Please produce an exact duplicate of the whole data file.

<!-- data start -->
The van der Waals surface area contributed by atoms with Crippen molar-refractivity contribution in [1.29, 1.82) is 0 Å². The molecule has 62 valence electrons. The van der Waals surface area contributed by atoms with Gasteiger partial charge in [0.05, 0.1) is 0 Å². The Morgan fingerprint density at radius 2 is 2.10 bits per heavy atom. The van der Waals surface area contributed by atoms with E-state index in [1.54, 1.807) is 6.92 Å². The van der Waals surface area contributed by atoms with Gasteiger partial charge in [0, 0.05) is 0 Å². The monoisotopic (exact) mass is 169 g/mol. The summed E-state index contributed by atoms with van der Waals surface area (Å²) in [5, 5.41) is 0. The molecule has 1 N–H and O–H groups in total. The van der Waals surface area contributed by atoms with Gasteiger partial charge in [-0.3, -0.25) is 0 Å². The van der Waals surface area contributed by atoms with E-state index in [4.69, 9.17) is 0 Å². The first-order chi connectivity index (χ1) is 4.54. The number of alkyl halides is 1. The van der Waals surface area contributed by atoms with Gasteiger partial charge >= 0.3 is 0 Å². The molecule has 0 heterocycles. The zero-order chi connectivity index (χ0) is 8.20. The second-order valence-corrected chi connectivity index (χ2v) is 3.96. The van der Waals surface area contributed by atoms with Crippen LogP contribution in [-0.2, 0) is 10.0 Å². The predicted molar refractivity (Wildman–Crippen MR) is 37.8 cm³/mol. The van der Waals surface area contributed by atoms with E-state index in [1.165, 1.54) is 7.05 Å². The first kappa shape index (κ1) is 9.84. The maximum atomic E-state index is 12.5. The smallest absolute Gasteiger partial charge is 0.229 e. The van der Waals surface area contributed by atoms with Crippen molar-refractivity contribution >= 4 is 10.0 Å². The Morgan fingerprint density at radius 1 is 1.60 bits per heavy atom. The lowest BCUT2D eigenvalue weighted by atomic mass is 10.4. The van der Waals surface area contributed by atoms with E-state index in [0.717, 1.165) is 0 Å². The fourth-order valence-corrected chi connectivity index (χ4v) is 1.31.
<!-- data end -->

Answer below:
The van der Waals surface area contributed by atoms with Crippen molar-refractivity contribution in [1.29, 1.82) is 0 Å². The molecule has 62 valence electrons. The van der Waals surface area contributed by atoms with Gasteiger partial charge in [0.05, 0.1) is 0 Å². The Morgan fingerprint density at radius 2 is 2.10 bits per heavy atom. The van der Waals surface area contributed by atoms with E-state index in [1.54, 1.807) is 6.92 Å². The van der Waals surface area contributed by atoms with Gasteiger partial charge in [0, 0.05) is 0 Å². The monoisotopic (exact) mass is 169 g/mol. The summed E-state index contributed by atoms with van der Waals surface area (Å²) in [5, 5.41) is 0. The molecule has 1 N–H and O–H groups in total. The van der Waals surface area contributed by atoms with Gasteiger partial charge in [-0.3, -0.25) is 0 Å². The van der Waals surface area contributed by atoms with E-state index in [4.69, 9.17) is 0 Å². The first-order chi connectivity index (χ1) is 4.54. The number of alkyl halides is 1. The van der Waals surface area contributed by atoms with Gasteiger partial charge >= 0.3 is 0 Å². The molecule has 0 heterocycles. The zero-order chi connectivity index (χ0) is 8.20. The second-order valence-corrected chi connectivity index (χ2v) is 3.96. The van der Waals surface area contributed by atoms with Crippen LogP contribution in [-0.2, 0) is 10.0 Å². The predicted molar refractivity (Wildman–Crippen MR) is 37.8 cm³/mol. The van der Waals surface area contributed by atoms with E-state index in [1.165, 1.54) is 7.05 Å². The first kappa shape index (κ1) is 9.84. The maximum atomic E-state index is 12.5. The smallest absolute Gasteiger partial charge is 0.229 e. The van der Waals surface area contributed by atoms with Crippen molar-refractivity contribution >= 4 is 10.0 Å². The Morgan fingerprint density at radius 1 is 1.60 bits per heavy atom. The lowest BCUT2D eigenvalue weighted by atomic mass is 10.4. The van der Waals surface area contributed by atoms with E-state index in [0.717, 1.165) is 0 Å². The fourth-order valence-corrected chi connectivity index (χ4v) is 1.31.